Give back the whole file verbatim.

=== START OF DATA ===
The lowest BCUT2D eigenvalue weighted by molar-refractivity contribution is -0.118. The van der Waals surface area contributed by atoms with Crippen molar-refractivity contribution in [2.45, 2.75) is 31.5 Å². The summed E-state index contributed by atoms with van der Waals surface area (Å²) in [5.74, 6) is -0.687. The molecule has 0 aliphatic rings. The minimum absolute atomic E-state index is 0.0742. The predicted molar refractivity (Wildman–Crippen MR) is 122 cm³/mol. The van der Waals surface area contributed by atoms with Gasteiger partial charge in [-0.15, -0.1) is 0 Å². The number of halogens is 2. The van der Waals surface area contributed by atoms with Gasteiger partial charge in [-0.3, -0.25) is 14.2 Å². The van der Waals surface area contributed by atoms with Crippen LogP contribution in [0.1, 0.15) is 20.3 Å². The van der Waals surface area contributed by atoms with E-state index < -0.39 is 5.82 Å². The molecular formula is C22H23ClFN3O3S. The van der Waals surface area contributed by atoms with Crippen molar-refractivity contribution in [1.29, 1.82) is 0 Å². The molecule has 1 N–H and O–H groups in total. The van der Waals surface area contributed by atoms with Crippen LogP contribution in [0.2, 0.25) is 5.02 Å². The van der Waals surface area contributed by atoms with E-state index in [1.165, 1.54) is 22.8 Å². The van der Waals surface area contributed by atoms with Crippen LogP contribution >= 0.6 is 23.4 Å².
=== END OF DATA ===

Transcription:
The lowest BCUT2D eigenvalue weighted by molar-refractivity contribution is -0.118. The van der Waals surface area contributed by atoms with Crippen molar-refractivity contribution in [2.45, 2.75) is 31.5 Å². The summed E-state index contributed by atoms with van der Waals surface area (Å²) in [5.74, 6) is -0.687. The molecule has 0 aliphatic rings. The minimum absolute atomic E-state index is 0.0742. The predicted molar refractivity (Wildman–Crippen MR) is 122 cm³/mol. The van der Waals surface area contributed by atoms with Gasteiger partial charge in [-0.15, -0.1) is 0 Å². The number of halogens is 2. The van der Waals surface area contributed by atoms with Gasteiger partial charge in [-0.3, -0.25) is 14.2 Å². The van der Waals surface area contributed by atoms with Crippen LogP contribution in [0.1, 0.15) is 20.3 Å². The van der Waals surface area contributed by atoms with E-state index < -0.39 is 5.82 Å². The molecular formula is C22H23ClFN3O3S. The van der Waals surface area contributed by atoms with Crippen molar-refractivity contribution in [1.29, 1.82) is 0 Å². The molecule has 1 N–H and O–H groups in total. The van der Waals surface area contributed by atoms with Crippen LogP contribution in [0.2, 0.25) is 5.02 Å². The van der Waals surface area contributed by atoms with E-state index in [1.165, 1.54) is 22.8 Å². The van der Waals surface area contributed by atoms with Crippen LogP contribution >= 0.6 is 23.4 Å².